Admiration by the General Population

I enjoy seeing people who aren’t airplane fanatics (e.g. the general population) take a moment out of their day to look up at a jumbo and comment on its sheer power – power that can not be matched by any human. Of course, we humans are not designed to generate the same power as a GE90, and thus a shouldn’t be expected to compare ourselves to the power of a jet engine, but that doesn’t mean that we can’t be impressed by them.

Unique (and Unknown) Narrations

One of the more interesting things that I’ve found is when I’m flying home late in the day – particularly after sunset. Passing over a variety of metropolitan areas, all one can really see is the extensive range of lights – most of which are houses – present on the ground. As cliche as it sounds, each light has its own story. One may be the home of a young family, with parents trying to get their kids ready for school tomorrow. Another may be the home of a retired couple relaxing in their living room, watching the evening news. Yet another might be a studio apartment, with a single urban dweller hanging out on Facebook. I often find myself wondering what the story is behind each of those lights – and though I’ll never know, it is interesting to imagine.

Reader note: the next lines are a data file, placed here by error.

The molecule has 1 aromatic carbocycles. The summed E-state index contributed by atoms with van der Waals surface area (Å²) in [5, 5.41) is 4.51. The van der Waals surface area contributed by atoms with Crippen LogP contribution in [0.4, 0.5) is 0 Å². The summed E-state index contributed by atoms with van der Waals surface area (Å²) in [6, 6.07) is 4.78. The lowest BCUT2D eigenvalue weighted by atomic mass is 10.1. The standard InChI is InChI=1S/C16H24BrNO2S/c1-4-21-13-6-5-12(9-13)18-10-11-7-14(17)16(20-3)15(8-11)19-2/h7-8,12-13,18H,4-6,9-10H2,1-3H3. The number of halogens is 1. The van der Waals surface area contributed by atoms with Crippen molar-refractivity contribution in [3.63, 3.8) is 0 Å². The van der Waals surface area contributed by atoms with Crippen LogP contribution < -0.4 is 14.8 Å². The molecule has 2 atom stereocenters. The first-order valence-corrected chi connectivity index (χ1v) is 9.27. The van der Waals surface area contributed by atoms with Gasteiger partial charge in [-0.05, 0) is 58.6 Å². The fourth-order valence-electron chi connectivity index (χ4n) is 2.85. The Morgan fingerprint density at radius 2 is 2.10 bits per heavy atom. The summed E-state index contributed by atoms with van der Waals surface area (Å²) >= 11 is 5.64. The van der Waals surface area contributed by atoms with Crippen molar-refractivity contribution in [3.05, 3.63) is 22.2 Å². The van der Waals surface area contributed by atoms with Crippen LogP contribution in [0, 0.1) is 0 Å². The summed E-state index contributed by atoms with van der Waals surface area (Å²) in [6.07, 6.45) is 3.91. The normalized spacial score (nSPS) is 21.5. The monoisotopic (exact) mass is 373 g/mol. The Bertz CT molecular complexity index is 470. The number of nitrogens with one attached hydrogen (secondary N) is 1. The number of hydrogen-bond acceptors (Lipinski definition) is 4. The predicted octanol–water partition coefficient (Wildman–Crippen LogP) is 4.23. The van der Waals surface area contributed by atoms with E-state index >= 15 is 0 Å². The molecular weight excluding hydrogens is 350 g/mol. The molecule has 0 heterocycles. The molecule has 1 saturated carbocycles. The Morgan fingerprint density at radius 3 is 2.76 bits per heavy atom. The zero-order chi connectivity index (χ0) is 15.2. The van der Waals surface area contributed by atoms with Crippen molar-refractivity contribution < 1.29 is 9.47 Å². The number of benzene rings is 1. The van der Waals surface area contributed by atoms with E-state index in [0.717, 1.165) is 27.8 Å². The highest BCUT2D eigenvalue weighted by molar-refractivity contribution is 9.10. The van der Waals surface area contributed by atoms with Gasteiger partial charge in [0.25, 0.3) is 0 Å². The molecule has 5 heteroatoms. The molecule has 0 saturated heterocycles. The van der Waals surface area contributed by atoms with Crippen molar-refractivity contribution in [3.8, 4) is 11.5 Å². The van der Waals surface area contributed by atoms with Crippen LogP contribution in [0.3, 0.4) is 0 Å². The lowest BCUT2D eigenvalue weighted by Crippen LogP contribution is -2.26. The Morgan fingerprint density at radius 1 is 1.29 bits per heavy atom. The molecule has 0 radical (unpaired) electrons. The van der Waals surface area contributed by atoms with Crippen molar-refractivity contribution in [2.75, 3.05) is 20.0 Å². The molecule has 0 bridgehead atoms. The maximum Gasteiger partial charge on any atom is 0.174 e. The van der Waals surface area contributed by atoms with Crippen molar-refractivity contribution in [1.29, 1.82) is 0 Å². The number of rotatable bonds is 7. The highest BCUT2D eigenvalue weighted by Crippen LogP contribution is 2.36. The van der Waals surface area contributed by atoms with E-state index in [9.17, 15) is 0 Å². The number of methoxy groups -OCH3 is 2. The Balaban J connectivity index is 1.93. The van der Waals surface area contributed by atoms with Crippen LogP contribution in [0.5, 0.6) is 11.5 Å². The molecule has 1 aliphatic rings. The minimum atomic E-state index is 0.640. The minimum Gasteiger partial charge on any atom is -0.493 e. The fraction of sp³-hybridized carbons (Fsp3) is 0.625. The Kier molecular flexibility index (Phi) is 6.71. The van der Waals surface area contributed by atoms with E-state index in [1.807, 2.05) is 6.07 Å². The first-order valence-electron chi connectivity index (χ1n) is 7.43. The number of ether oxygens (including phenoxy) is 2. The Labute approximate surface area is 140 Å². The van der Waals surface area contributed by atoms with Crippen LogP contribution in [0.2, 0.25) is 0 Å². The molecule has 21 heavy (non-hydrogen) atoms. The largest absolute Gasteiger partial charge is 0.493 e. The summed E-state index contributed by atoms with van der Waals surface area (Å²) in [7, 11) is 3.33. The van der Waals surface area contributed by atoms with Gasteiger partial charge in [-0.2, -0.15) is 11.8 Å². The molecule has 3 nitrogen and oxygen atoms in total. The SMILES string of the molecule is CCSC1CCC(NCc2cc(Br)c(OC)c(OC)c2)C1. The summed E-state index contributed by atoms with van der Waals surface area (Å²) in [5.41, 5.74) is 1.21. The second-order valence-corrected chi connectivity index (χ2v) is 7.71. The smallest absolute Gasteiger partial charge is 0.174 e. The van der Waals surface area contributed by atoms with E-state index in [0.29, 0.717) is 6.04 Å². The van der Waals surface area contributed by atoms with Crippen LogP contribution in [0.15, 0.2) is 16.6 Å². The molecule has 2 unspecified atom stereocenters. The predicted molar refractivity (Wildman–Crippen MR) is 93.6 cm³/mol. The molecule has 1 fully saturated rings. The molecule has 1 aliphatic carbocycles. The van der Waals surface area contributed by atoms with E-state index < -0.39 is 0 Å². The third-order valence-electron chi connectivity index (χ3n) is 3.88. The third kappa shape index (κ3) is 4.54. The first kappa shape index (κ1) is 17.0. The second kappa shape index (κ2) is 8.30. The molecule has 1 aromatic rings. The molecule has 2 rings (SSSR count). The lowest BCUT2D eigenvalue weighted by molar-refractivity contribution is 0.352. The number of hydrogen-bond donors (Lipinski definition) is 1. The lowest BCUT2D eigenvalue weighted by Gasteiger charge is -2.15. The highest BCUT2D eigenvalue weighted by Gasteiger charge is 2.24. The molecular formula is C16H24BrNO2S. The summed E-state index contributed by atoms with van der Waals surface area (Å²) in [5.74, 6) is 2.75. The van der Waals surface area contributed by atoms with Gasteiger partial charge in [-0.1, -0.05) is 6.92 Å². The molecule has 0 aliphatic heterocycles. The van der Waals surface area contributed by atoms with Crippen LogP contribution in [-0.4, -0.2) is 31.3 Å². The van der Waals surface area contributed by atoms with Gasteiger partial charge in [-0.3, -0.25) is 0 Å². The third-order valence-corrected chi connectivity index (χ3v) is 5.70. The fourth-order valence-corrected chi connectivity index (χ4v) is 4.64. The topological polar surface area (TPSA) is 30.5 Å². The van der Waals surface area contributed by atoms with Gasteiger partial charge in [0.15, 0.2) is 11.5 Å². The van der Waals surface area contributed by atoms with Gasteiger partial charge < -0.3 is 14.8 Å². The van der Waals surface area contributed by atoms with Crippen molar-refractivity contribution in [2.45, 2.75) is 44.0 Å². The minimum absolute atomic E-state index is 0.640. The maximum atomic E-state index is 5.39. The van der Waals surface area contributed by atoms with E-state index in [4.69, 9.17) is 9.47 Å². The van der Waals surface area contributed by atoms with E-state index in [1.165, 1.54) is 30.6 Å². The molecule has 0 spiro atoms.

Another in-flight observation that I find fascinating happens mostly during descent. Following takeoff, an aircraft gains altitude and speed at extremely high rates, so it’s difficult to observe much in depth. Leading up to landing, however, the aircraft is – generally speaking – much “lower and slower,” giving passengers an excellent view of cars driving up and down roads and highways. Much like the houses, each car has its own story. A row of cars may feature someone heading home from work, another person venturing to the grocery store, and yet another person heading out to meet a friend. There’s absolutely no way to know the true story behind all of these cars, and perhaps that’s what makes it intriguing.

The Unparalleled Complexities
  1. Think about how many steps/logistics/etc. go into a single flight. (I don’t have an actual number, since it is variable, but just imagine.)